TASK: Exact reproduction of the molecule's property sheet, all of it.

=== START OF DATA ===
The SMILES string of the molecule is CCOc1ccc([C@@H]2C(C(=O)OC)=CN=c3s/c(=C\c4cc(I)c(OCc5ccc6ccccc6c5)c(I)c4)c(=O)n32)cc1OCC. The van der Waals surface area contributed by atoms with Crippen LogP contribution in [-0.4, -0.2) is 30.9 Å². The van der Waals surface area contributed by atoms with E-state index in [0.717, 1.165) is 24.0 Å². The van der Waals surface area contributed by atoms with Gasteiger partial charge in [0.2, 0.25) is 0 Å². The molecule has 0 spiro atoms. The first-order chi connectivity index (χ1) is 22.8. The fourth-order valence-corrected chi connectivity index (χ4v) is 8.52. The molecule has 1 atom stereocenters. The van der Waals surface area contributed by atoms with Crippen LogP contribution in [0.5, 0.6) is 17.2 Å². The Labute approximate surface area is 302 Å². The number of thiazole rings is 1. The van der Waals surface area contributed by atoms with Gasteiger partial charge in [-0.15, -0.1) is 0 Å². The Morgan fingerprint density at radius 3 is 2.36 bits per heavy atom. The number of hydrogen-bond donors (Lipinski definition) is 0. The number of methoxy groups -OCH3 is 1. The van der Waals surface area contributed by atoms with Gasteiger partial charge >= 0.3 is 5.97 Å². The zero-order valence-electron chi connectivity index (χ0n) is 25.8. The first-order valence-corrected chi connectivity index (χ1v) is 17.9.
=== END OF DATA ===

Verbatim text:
The SMILES string of the molecule is CCOc1ccc([C@@H]2C(C(=O)OC)=CN=c3s/c(=C\c4cc(I)c(OCc5ccc6ccccc6c5)c(I)c4)c(=O)n32)cc1OCC. The van der Waals surface area contributed by atoms with Crippen LogP contribution in [-0.4, -0.2) is 30.9 Å². The van der Waals surface area contributed by atoms with E-state index in [0.717, 1.165) is 24.0 Å². The van der Waals surface area contributed by atoms with Gasteiger partial charge in [0.2, 0.25) is 0 Å². The molecule has 0 spiro atoms. The first-order chi connectivity index (χ1) is 22.8. The fourth-order valence-corrected chi connectivity index (χ4v) is 8.52. The molecule has 1 atom stereocenters. The van der Waals surface area contributed by atoms with Crippen LogP contribution in [0.5, 0.6) is 17.2 Å². The Labute approximate surface area is 302 Å². The number of thiazole rings is 1. The van der Waals surface area contributed by atoms with Gasteiger partial charge in [-0.15, -0.1) is 0 Å². The Morgan fingerprint density at radius 3 is 2.36 bits per heavy atom. The number of hydrogen-bond donors (Lipinski definition) is 0. The number of methoxy groups -OCH3 is 1. The van der Waals surface area contributed by atoms with Gasteiger partial charge >= 0.3 is 5.97 Å². The zero-order valence-electron chi connectivity index (χ0n) is 25.8. The first-order valence-corrected chi connectivity index (χ1v) is 17.9.